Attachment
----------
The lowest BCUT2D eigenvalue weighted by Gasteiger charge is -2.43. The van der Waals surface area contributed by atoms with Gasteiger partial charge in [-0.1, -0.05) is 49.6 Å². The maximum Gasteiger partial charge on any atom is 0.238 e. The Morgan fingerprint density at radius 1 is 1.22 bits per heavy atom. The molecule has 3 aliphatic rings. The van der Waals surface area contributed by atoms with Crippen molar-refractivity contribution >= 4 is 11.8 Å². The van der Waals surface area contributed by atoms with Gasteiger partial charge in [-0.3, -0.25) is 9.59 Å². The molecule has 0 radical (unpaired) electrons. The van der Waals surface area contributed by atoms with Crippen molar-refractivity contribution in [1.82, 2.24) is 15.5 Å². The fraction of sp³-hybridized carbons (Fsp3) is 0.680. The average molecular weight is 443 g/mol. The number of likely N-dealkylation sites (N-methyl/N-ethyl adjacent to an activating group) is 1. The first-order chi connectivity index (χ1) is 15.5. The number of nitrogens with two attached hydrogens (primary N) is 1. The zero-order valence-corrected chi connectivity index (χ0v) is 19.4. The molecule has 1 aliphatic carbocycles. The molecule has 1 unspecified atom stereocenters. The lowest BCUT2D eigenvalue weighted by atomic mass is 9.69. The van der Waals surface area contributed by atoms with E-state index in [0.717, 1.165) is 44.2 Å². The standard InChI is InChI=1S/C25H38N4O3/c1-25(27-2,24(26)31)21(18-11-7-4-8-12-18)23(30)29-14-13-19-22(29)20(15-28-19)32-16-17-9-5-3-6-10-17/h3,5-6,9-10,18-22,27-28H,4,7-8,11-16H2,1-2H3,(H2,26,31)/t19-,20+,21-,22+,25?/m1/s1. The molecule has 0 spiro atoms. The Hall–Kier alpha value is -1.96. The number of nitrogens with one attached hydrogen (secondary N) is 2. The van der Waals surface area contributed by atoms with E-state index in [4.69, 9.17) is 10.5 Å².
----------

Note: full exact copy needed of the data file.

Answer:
The lowest BCUT2D eigenvalue weighted by Gasteiger charge is -2.43. The van der Waals surface area contributed by atoms with Gasteiger partial charge in [-0.1, -0.05) is 49.6 Å². The maximum Gasteiger partial charge on any atom is 0.238 e. The Morgan fingerprint density at radius 1 is 1.22 bits per heavy atom. The molecule has 3 aliphatic rings. The van der Waals surface area contributed by atoms with Crippen molar-refractivity contribution >= 4 is 11.8 Å². The van der Waals surface area contributed by atoms with Gasteiger partial charge in [-0.3, -0.25) is 9.59 Å². The molecule has 0 radical (unpaired) electrons. The van der Waals surface area contributed by atoms with Crippen molar-refractivity contribution in [1.82, 2.24) is 15.5 Å². The fraction of sp³-hybridized carbons (Fsp3) is 0.680. The average molecular weight is 443 g/mol. The number of likely N-dealkylation sites (N-methyl/N-ethyl adjacent to an activating group) is 1. The first-order chi connectivity index (χ1) is 15.5. The number of nitrogens with two attached hydrogens (primary N) is 1. The zero-order valence-corrected chi connectivity index (χ0v) is 19.4. The molecule has 1 aliphatic carbocycles. The molecule has 1 unspecified atom stereocenters. The lowest BCUT2D eigenvalue weighted by atomic mass is 9.69. The van der Waals surface area contributed by atoms with E-state index in [0.717, 1.165) is 44.2 Å². The standard InChI is InChI=1S/C25H38N4O3/c1-25(27-2,24(26)31)21(18-11-7-4-8-12-18)23(30)29-14-13-19-22(29)20(15-28-19)32-16-17-9-5-3-6-10-17/h3,5-6,9-10,18-22,27-28H,4,7-8,11-16H2,1-2H3,(H2,26,31)/t19-,20+,21-,22+,25?/m1/s1. The molecule has 0 spiro atoms. The Hall–Kier alpha value is -1.96. The number of nitrogens with one attached hydrogen (secondary N) is 2. The van der Waals surface area contributed by atoms with E-state index in [4.69, 9.17) is 10.5 Å².